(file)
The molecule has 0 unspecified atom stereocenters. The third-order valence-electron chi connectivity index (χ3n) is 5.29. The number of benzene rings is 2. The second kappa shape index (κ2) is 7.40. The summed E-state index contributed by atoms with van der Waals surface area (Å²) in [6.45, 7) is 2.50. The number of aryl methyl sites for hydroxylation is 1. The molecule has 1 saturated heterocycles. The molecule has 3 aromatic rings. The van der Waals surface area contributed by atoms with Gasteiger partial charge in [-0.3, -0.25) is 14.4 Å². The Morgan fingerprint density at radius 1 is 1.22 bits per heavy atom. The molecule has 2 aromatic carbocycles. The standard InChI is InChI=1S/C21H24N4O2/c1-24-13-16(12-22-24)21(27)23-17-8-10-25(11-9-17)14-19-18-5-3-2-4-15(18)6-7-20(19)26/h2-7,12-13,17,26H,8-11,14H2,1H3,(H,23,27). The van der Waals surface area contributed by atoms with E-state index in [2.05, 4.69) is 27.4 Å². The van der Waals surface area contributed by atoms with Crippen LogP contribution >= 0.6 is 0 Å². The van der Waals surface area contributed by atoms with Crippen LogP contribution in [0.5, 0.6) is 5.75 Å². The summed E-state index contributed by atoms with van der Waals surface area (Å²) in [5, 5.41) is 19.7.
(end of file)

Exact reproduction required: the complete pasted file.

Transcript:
The molecule has 0 unspecified atom stereocenters. The third-order valence-electron chi connectivity index (χ3n) is 5.29. The number of benzene rings is 2. The second kappa shape index (κ2) is 7.40. The summed E-state index contributed by atoms with van der Waals surface area (Å²) in [6.45, 7) is 2.50. The number of aryl methyl sites for hydroxylation is 1. The molecule has 1 saturated heterocycles. The molecule has 3 aromatic rings. The van der Waals surface area contributed by atoms with Gasteiger partial charge in [-0.3, -0.25) is 14.4 Å². The Morgan fingerprint density at radius 1 is 1.22 bits per heavy atom. The molecule has 2 aromatic carbocycles. The standard InChI is InChI=1S/C21H24N4O2/c1-24-13-16(12-22-24)21(27)23-17-8-10-25(11-9-17)14-19-18-5-3-2-4-15(18)6-7-20(19)26/h2-7,12-13,17,26H,8-11,14H2,1H3,(H,23,27). The van der Waals surface area contributed by atoms with E-state index in [2.05, 4.69) is 27.4 Å². The van der Waals surface area contributed by atoms with Crippen LogP contribution >= 0.6 is 0 Å². The van der Waals surface area contributed by atoms with Crippen LogP contribution in [0.5, 0.6) is 5.75 Å². The summed E-state index contributed by atoms with van der Waals surface area (Å²) in [5, 5.41) is 19.7.